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Canberra doubles Jakarta terror aid

September's attack on the Australian embassy in Jakarta killed nine.
Bali (Indonesia)
Alexander Downer

SYDNEY, Australia (CNN) -- Australia and Indonesia are stepping up their joint efforts to fight terrorism in the region, with Canberra doubling its financial aid to Jakarta.

Following anti-terror initiatives announced by the government ahead of Australia's general election in October, Canberra will now donate $15.5 million (Aust. $20 million) over the next five years to help fund a range of programs.

"We will be working to develop our expanded program of assistance in close cooperation with the Indonesian Government," Australia's Foreign Minister Alexander Downer said in a statement released Wednesday.

"It will build a range of key counter-terrorism programs in three key areas -- enhancing the capacity of the Indonesian National Police, travel security and combating terrorist financing -- and address new priorities identified by the Indonesian Government."

This would include helping Indonesia strengthen its airport, immigration and customs capabilities.

The increased funding crystallizes a warming of relations between the Pacific neighbors in the wake of the October 2002 Bali bombings which killed more than 200 people, including 88 Australians.

Australian and Indonesian police and security forces have worked together to help track down the Bali instigators, and those responsible for two subsequent deadly bombings in the capital, Jakarta -- the most recent of which targeted the Australian embassy there in September.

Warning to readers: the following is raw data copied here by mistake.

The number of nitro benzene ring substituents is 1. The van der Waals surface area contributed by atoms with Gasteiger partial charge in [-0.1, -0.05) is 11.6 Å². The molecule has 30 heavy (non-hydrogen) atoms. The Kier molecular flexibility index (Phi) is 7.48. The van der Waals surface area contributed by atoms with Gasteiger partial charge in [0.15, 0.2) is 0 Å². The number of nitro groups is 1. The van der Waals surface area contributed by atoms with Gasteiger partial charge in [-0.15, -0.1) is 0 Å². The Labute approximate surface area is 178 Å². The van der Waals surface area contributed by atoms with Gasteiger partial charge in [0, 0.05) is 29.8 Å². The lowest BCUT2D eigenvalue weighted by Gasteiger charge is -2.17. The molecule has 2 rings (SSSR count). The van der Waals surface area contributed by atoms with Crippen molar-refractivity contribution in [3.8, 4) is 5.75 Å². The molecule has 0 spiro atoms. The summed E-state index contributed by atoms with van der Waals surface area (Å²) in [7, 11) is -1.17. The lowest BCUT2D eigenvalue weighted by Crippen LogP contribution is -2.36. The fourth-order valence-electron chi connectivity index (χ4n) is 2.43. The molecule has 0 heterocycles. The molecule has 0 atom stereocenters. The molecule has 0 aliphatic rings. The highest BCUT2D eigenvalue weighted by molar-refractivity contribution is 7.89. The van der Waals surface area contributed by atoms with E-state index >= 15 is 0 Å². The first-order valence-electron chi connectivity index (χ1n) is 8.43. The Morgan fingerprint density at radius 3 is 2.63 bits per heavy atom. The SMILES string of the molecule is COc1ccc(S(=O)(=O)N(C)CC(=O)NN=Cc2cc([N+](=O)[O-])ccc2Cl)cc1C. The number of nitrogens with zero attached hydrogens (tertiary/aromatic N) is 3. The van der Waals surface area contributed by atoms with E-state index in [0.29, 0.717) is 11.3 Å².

"We want to keep supporting the Indonesian government, the Indonesian police, the Indonesian intelligence services and, of course, the people of Indonesia," Downer told reporters after meeting Indonesia's police chief, General Da'i Bachtiar, Reuters reports.

Downer is making a short visit to Jakarta after attending the opening of a two-day international conference in central Java that focused on religious moderation in Southeast Asia.

"Australia will also continue to work with Indonesia to enhance its capacity to disrupt terrorist financing including through the development of international cooperation arrangements, awareness raising and strengthening the legal framework," the statement said.

Security experts say Indonesia's porous borders and graft among low-ranking official are big weaknesses in its efforts to tackle terror.

The main terror activity comes from Jemaah Islamiya, the Southeast Asia arm of al Qaeda blamed for the Bali attacks and the two bombings in Jakarta.

The group's aim is to set up a fundamentalist pan-Islamic state in parts of Southeast Asia.

Indonesia is the world's most populous Muslim nation but the great bulk of its 190 million populace follow a moderate brand of the religion and the nation's government is secular.

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